Tell I my doubting heart
They're thine.

The speaker now begins to reveal that this "Bird" is her Muse, that is, her soul qualities that allow her to create this astonishing other "sky," the amazingly wonderful "garden" of verse in which she can pour her time, her effort, and her love.

This "Bird" allows her to understand that she and her talent are secure in the hands of their Creator. They are "Held in a truer Land"—a cosmic place that is more real because immortal and eternal than this place called Earth. They, this bundle of joy including her mind, her writing ability, and her love of beauty and art, this bundle she is now calling a "Bird" is surrounded and held "fast in safer hand." And that Hand belongs to God, the Divine Belovèd, the Blessèd Creator of all things, and the Being of which the human soul is a spark.

The speaker's Divine Creator is guarding and guiding her in mysterious ways, and she knows that she is taking that guidance on faith because she still possesses a "doubting heart." But she tells that heart filled with doubt that those qualities, metaphorically rendered in that "Bird," are hers, despite the fact that they seem at times to recede from her vision and utility.

Like the Shakespearean sonneteer, who complains at times during dry spells when his composing goes more sluggishly than he would like, this speaker admits that spring and summer events distract her, and her "Bird" seems to fly off. But she comforts herself with the knowledge that her abilities are simply off incubating somewhere, they are off simply learning new melodies for her. And most importantly, they will return, she does not doubt that return. They will return because "They are thine." They belong to her.

Fourth Stanza: Seeing Through Mystic Eyes

In a serener Bright,
In a more golden light
I see
Each little doubt and fear,
Each little discord here
Removed.

The speaker continues to impart the details that allow her to realize that her "Bird" will return. In times of clearer sight that she experiences even through the absence of her "Bird," she envisions in a "more golden light" that all her doubts, fears, and discords "here" are removed. While she remains upon this Earth, she knows that those fears will continue to attack her, but because of her secure knowledge of her divine soul, which is a spark of the Divine Soul Creator, she can realize that those tribulations caused by the dualities of Earth life are temporary.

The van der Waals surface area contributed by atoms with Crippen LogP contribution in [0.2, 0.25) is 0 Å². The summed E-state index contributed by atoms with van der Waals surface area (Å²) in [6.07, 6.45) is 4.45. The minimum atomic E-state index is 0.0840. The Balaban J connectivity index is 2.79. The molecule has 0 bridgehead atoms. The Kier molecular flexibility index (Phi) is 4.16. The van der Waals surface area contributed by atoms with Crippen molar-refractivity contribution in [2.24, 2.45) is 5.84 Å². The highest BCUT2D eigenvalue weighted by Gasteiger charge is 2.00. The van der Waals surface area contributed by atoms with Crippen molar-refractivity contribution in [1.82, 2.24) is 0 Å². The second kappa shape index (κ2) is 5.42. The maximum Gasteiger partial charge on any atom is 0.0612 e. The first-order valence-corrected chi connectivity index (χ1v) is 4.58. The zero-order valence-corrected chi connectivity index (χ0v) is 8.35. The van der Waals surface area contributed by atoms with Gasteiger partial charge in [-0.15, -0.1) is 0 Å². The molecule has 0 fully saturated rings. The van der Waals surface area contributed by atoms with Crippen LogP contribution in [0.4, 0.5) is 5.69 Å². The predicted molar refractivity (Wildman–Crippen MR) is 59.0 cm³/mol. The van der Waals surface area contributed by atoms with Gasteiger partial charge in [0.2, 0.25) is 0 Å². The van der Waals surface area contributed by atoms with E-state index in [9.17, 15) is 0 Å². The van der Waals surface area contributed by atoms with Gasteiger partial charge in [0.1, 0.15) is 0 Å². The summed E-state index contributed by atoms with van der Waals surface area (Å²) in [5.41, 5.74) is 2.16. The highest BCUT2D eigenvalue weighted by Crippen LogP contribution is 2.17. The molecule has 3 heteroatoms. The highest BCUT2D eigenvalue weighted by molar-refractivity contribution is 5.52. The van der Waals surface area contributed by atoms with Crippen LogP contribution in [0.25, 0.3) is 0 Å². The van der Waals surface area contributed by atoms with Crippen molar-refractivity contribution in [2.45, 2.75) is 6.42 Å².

The speaker's ability to see through mystic eyes in this "serener Bright" and "golden light" allows her to quiet that doubting heart with the great news that Eternity and Immortality are hers. Her ability to continue to create her own "sky" and "garden" is absolute, and the knowledge quiets her fears and doubts.

Fifth Stanza: The Virtue of Patience

Fast in safer hand
Held in a truer Land
Are mine —
And though they now depart,
Tell I my doubting heart
They're thine.

Thus, the speaker can aver that she will not fret and complain because her "Bird" is away. She knows it will return to her with bright melodies. Though that "Bird of mine" has a penchant for seemingly vanishing, she knows it is simply her own consciousness being attracted to other aspects of "spring" and "summer" that allow that "Bird" to recede into the dark recesses of her mind.

The speaker finds great enjoyment in fashioning her little dramas, and again like the Shakespearean sonneteer, she can compose her dramas even as she seems to be experiencing a blocked flow of words.

Writing teachers and rhetoricians explain the concept of incubation as a stage of the writing process, a period of time when the writer seems not to be thinking directly about his writing project but to be allowing his thoughts to quietly proliferate, even as he goes about performing other activities. Dickinson and the Shakespearean sonneteer, as creative writers, were able to use that concept for creating their little dramas, even as they, no doubt, chafed under their seeming inability to create.

Dickinson's mystic sight afforded her an even stronger talent for delivering her mind to performance because she knew her soul to be immortal, and she was able to see mystically beyond the physical, Earth-level of being. The Shakespeare writer's faith was strong enough to render him nearly as capable as Dickinson, as his "Writer/Muse" sonnet sequence testifies.

© 2017 Linda Sue Grimes